Transparency, also known technically as diaphaneity, is a function of the way light interacts with the surface of a substance. There are only three possible interactions. If the light enters and exits the surface of the substance in relatively undisturbed fashion, then the substance is referred to as transparent. If the light can enter and exit the surface of the substance, but in a disturbed and distorted fashion, then the substance is referred to as translucent. If the light can not even penetrate the surface of the substance, then the substance is referred to as opaque. Many substances that are transparent can easily contain flaws and distortions that will limit a light beam's travels through a substance and make it translucent.

Some Transparent Examples:


Transparency, simply by a lack of differing possibilities, is not a very important property. However, It can come into play if all other properties are inconclusive and/or can provide some assurance of an identification if needed. Certainly if an unknown mineral is translucent, a collector would feel rather foolish to have identified it as a mineral that is always opaque!

It is rare for an opaque mineral to have any translucent specimens, however, some translucent mineral specimens can become opaque from inclusions or weathering effects. Sphalerite is one example of a normally opaque mineral that often surprises collectors with an occasionally transparent specimen. Although a transparent mineral will always have some samples that are translucent (due to flaws, etc) it may be helpful to know if a mineral is typically transparent or vise-versa. And occasionally, a mineral that is translucent may never be transparent and knowing this can be very helpful to a collector. In listing a mineral's transparency these factors are taken into account to aid the collector as much as possible.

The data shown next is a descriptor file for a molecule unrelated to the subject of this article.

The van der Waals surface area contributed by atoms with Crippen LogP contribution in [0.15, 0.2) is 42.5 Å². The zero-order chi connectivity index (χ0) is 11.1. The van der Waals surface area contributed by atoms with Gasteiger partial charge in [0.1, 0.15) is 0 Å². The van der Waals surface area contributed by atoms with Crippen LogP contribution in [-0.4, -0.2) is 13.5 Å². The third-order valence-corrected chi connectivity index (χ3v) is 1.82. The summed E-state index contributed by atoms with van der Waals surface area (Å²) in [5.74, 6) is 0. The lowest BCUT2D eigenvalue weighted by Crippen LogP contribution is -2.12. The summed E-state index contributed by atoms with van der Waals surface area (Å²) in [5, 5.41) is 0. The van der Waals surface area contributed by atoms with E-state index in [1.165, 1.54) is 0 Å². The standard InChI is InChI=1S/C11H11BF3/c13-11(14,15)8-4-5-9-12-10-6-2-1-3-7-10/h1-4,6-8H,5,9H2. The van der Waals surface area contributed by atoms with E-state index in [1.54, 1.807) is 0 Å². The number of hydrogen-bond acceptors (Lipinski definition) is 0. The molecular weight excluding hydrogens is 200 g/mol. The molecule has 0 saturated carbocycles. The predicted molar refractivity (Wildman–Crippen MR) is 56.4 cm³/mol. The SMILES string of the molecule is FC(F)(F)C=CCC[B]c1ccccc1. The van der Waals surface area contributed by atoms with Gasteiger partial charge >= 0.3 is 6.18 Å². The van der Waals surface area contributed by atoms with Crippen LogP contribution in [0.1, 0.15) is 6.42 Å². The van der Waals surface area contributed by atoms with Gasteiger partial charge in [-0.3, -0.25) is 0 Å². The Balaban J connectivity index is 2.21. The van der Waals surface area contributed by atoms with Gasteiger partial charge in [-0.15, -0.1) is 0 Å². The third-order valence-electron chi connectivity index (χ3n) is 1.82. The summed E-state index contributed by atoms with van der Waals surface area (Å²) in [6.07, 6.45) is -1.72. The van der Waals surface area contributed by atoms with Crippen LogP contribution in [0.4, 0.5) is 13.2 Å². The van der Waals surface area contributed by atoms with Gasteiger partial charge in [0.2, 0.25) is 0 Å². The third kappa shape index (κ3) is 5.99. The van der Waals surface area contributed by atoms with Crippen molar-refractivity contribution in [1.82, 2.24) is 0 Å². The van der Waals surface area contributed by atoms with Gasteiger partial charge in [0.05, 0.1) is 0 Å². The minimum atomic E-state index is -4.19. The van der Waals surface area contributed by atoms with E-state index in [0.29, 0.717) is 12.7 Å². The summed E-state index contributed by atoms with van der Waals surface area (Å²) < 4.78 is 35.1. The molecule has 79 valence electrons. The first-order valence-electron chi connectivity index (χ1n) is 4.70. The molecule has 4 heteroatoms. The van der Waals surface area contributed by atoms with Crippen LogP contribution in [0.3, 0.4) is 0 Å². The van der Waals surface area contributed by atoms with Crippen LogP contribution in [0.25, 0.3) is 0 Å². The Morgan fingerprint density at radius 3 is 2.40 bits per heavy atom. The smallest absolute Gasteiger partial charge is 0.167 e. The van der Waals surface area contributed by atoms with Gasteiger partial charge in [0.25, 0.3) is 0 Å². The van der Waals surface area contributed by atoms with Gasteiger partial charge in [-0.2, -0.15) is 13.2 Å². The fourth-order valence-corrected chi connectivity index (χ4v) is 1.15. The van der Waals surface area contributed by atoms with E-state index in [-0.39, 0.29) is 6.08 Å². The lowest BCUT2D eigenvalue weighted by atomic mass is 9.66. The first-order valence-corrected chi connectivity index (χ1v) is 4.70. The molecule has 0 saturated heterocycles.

Another consideration is that a transparent mineral may be so strongly colored as to appear opaque. Azurite is an excellent example of this, as the extremely deep transparent blue crystals may appear black and opaque. However, near-surface internal fractures, and sometimes crystal edges when viewed against a bright light, can reveal the true color and transparency.


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